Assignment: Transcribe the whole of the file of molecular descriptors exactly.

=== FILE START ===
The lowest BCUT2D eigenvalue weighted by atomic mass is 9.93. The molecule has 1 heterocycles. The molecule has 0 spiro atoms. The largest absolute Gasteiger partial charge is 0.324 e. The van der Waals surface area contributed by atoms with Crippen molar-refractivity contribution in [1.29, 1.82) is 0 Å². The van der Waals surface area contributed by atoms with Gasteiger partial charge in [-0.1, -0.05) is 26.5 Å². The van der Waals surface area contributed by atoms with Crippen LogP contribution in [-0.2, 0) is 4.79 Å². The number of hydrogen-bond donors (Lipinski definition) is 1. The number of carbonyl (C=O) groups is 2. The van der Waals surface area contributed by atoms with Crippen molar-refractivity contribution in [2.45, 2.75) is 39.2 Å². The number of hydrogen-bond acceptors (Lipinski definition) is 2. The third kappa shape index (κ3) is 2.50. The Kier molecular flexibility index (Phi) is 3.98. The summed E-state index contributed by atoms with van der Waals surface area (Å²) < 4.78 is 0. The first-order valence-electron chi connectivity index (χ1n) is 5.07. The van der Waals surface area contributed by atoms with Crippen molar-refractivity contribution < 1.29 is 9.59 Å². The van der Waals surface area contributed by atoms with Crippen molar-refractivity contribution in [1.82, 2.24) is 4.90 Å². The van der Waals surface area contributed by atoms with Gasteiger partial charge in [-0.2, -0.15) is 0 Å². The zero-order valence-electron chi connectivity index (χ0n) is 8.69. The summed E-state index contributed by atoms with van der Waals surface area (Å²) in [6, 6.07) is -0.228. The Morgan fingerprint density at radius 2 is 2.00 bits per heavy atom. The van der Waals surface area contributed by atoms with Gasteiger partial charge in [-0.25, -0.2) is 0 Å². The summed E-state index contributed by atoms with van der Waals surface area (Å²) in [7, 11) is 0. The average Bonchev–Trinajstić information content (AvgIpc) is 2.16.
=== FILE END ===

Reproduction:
The lowest BCUT2D eigenvalue weighted by atomic mass is 9.93. The molecule has 1 heterocycles. The molecule has 0 spiro atoms. The largest absolute Gasteiger partial charge is 0.324 e. The van der Waals surface area contributed by atoms with Crippen molar-refractivity contribution in [1.29, 1.82) is 0 Å². The van der Waals surface area contributed by atoms with Gasteiger partial charge in [-0.1, -0.05) is 26.5 Å². The van der Waals surface area contributed by atoms with Crippen LogP contribution in [-0.2, 0) is 4.79 Å². The number of hydrogen-bond donors (Lipinski definition) is 1. The number of carbonyl (C=O) groups is 2. The van der Waals surface area contributed by atoms with Crippen molar-refractivity contribution in [2.45, 2.75) is 39.2 Å². The number of hydrogen-bond acceptors (Lipinski definition) is 2. The third kappa shape index (κ3) is 2.50. The Kier molecular flexibility index (Phi) is 3.98. The summed E-state index contributed by atoms with van der Waals surface area (Å²) < 4.78 is 0. The first-order valence-electron chi connectivity index (χ1n) is 5.07. The van der Waals surface area contributed by atoms with Crippen molar-refractivity contribution < 1.29 is 9.59 Å². The van der Waals surface area contributed by atoms with Crippen molar-refractivity contribution in [1.82, 2.24) is 4.90 Å². The van der Waals surface area contributed by atoms with Gasteiger partial charge in [-0.2, -0.15) is 0 Å². The zero-order valence-electron chi connectivity index (χ0n) is 8.69. The summed E-state index contributed by atoms with van der Waals surface area (Å²) in [6, 6.07) is -0.228. The Morgan fingerprint density at radius 2 is 2.00 bits per heavy atom. The van der Waals surface area contributed by atoms with Gasteiger partial charge in [-0.25, -0.2) is 0 Å². The summed E-state index contributed by atoms with van der Waals surface area (Å²) in [7, 11) is 0. The average Bonchev–Trinajstić information content (AvgIpc) is 2.16.